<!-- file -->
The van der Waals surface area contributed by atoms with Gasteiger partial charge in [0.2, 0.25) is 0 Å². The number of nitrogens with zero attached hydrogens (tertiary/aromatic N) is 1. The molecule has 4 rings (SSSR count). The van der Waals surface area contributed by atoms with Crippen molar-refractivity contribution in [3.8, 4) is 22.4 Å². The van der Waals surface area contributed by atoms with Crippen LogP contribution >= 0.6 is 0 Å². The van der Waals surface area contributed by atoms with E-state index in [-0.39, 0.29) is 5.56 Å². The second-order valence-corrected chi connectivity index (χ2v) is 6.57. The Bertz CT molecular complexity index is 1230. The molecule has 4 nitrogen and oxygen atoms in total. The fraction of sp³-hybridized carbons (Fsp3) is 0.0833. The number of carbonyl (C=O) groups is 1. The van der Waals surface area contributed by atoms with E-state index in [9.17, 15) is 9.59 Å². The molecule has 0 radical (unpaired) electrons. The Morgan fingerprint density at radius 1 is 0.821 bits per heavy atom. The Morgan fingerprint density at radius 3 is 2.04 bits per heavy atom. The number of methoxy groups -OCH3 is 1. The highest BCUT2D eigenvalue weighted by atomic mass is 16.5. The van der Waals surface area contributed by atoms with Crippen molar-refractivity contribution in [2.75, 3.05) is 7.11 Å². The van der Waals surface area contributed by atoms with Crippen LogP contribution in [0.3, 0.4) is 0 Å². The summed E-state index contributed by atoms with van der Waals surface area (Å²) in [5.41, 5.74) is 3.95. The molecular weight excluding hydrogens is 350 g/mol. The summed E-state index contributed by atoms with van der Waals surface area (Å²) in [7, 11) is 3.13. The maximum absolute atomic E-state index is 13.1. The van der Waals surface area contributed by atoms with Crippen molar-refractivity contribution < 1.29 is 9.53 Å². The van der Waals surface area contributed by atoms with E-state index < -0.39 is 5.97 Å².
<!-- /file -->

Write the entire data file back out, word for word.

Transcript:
The van der Waals surface area contributed by atoms with Gasteiger partial charge in [0.2, 0.25) is 0 Å². The number of nitrogens with zero attached hydrogens (tertiary/aromatic N) is 1. The molecule has 4 rings (SSSR count). The van der Waals surface area contributed by atoms with Crippen molar-refractivity contribution in [3.8, 4) is 22.4 Å². The van der Waals surface area contributed by atoms with Crippen LogP contribution >= 0.6 is 0 Å². The van der Waals surface area contributed by atoms with E-state index in [-0.39, 0.29) is 5.56 Å². The second-order valence-corrected chi connectivity index (χ2v) is 6.57. The Bertz CT molecular complexity index is 1230. The molecule has 4 nitrogen and oxygen atoms in total. The fraction of sp³-hybridized carbons (Fsp3) is 0.0833. The number of carbonyl (C=O) groups is 1. The van der Waals surface area contributed by atoms with E-state index in [9.17, 15) is 9.59 Å². The molecule has 0 radical (unpaired) electrons. The Morgan fingerprint density at radius 1 is 0.821 bits per heavy atom. The Morgan fingerprint density at radius 3 is 2.04 bits per heavy atom. The number of methoxy groups -OCH3 is 1. The highest BCUT2D eigenvalue weighted by atomic mass is 16.5. The van der Waals surface area contributed by atoms with Crippen molar-refractivity contribution in [2.75, 3.05) is 7.11 Å². The van der Waals surface area contributed by atoms with Crippen LogP contribution in [0.3, 0.4) is 0 Å². The summed E-state index contributed by atoms with van der Waals surface area (Å²) in [5.41, 5.74) is 3.95. The molecular weight excluding hydrogens is 350 g/mol. The summed E-state index contributed by atoms with van der Waals surface area (Å²) in [7, 11) is 3.13. The maximum absolute atomic E-state index is 13.1. The van der Waals surface area contributed by atoms with Crippen molar-refractivity contribution < 1.29 is 9.53 Å². The van der Waals surface area contributed by atoms with E-state index < -0.39 is 5.97 Å².